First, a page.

In hit Iranian TV drama, Holocaust no 'myth'
An Iranian student helps save his love – a French Jew – from the Nazis in World War II.
For seven months, millions of Iranians have turned on their television sets Monday at 10 p.m. to watch a World War II drama that challenges stereotypes about Iran and Judaism.
The story line could not be less likely in the Islamic Republic, whose president calls the Holocaust a "myth": An Iranian-Palestinian student in France helps save his love – a French Jew – and her family from the Nazis and from becoming victims of the Holocaust. This week the 30-part love story comes to a spectacular end with state-owned television broadcasting an encore presentation of the final episode, which includes a shootout amid the ancient ruins of Persepolis.
The message of the series, says director Hassan Fathi, is that "what is endangering peace is extremist thinking, and political hard-liners that separate people from each other. God created people to love each other, regardless of religion.... Unfortunately [when it comes to] religion the current of extremism is always on, creating misunderstanding between cultures." The Iranian hero and his Jewish love are finally united in the last scene at the foot of Iran's snow-covered Damavand mountain, ending a saga sympathetic to the fate of European Jews. The series is fiction, but inspired by Abdol Hussein Sardari, a real-life Iranian consul in Paris who issued Iranian passports to more than 1,000 European Jews during World War II so they could flee.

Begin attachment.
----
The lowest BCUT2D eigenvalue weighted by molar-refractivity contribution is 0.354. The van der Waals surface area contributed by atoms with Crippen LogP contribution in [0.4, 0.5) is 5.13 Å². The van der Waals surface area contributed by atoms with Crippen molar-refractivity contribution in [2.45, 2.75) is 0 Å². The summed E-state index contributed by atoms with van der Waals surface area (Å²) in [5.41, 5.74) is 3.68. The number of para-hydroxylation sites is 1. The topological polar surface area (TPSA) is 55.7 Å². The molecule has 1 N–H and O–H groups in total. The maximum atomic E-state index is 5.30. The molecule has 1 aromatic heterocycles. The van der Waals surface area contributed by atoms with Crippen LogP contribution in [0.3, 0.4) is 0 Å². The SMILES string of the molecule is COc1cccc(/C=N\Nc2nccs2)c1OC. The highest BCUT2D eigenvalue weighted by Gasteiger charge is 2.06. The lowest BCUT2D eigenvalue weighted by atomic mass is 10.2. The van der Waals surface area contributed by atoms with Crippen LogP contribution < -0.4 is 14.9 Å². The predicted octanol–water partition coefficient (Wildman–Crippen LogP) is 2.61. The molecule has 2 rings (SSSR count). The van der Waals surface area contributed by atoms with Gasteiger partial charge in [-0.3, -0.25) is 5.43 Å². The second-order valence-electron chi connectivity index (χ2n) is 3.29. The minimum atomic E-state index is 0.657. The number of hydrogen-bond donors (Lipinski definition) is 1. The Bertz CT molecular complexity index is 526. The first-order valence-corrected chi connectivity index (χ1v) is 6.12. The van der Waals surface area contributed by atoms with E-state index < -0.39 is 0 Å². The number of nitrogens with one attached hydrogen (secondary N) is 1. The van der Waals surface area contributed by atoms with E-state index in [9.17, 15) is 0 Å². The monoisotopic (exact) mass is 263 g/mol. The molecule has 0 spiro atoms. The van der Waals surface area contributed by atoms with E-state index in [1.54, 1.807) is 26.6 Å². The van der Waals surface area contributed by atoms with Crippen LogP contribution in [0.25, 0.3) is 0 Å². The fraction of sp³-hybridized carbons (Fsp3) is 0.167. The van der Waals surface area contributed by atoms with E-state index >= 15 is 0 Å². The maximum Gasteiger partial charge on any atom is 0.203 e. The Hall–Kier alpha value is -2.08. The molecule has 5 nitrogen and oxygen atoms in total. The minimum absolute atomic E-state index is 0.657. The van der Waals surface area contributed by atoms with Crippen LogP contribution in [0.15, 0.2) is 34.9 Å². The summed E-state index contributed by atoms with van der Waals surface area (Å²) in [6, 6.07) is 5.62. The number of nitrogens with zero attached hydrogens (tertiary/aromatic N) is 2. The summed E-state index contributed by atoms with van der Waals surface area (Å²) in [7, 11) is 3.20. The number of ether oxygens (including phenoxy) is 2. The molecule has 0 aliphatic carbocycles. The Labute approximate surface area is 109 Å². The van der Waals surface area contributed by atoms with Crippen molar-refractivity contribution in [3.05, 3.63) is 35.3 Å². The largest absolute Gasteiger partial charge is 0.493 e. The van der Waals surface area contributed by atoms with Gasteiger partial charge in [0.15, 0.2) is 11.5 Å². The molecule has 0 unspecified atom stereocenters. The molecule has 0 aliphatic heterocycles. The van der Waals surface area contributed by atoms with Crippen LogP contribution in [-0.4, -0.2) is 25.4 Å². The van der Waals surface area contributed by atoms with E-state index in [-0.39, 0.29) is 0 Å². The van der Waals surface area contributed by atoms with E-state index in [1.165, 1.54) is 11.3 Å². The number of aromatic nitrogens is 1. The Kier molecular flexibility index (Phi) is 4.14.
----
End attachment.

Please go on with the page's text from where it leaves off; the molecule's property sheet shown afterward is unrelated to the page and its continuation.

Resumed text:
The tale surprised many Iranians with its apparent challenge to President Mahmoud Ahmadinejad's statements about the Holocaust.
But "Zero Degree Turn" highlights another message commonly lost amid fierce anti-Israel rhetoric: That Iran and many Iranians differentiate between Jews, who are meant to be accepted by Muslims as fellow monotheists and "people of the book;" and Zionism, which is officially vilified in Iran as the destructive ideology of Israel.
That difference is often highlighted by Iran's estimated 25,000 Jews, who form the largest Jewish community in the Middle East outside Israel.